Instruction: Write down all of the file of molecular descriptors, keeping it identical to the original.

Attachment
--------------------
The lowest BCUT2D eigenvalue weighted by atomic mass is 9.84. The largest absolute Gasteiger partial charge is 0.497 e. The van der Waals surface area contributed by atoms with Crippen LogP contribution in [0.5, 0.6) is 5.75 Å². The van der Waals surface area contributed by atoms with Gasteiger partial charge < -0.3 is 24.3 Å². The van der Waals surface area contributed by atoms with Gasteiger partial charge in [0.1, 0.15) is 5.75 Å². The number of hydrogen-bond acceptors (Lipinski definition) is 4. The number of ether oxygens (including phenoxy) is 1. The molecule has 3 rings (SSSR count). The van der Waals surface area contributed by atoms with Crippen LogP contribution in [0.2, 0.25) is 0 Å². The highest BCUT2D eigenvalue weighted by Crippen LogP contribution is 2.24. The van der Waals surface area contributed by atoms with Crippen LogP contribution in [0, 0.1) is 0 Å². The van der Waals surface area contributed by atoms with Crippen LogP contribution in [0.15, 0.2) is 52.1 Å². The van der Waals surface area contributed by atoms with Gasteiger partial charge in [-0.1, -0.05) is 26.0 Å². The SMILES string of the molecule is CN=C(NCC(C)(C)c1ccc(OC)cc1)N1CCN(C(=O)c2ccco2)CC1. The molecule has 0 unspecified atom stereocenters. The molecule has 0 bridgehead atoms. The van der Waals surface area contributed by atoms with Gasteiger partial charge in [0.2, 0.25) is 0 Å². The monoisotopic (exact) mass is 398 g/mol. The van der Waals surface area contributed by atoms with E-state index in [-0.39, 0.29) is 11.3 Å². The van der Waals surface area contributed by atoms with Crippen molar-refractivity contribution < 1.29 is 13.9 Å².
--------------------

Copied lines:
The lowest BCUT2D eigenvalue weighted by atomic mass is 9.84. The largest absolute Gasteiger partial charge is 0.497 e. The van der Waals surface area contributed by atoms with Crippen LogP contribution in [0.5, 0.6) is 5.75 Å². The van der Waals surface area contributed by atoms with Gasteiger partial charge < -0.3 is 24.3 Å². The van der Waals surface area contributed by atoms with Gasteiger partial charge in [0.1, 0.15) is 5.75 Å². The number of hydrogen-bond acceptors (Lipinski definition) is 4. The number of ether oxygens (including phenoxy) is 1. The molecule has 3 rings (SSSR count). The van der Waals surface area contributed by atoms with Crippen LogP contribution in [0.2, 0.25) is 0 Å². The highest BCUT2D eigenvalue weighted by Crippen LogP contribution is 2.24. The van der Waals surface area contributed by atoms with Crippen LogP contribution in [0, 0.1) is 0 Å². The van der Waals surface area contributed by atoms with Crippen LogP contribution in [0.15, 0.2) is 52.1 Å². The van der Waals surface area contributed by atoms with Gasteiger partial charge in [-0.1, -0.05) is 26.0 Å². The SMILES string of the molecule is CN=C(NCC(C)(C)c1ccc(OC)cc1)N1CCN(C(=O)c2ccco2)CC1. The molecule has 0 unspecified atom stereocenters. The molecule has 0 bridgehead atoms. The van der Waals surface area contributed by atoms with Gasteiger partial charge in [0.2, 0.25) is 0 Å². The monoisotopic (exact) mass is 398 g/mol. The van der Waals surface area contributed by atoms with E-state index in [-0.39, 0.29) is 11.3 Å². The van der Waals surface area contributed by atoms with Crippen molar-refractivity contribution < 1.29 is 13.9 Å².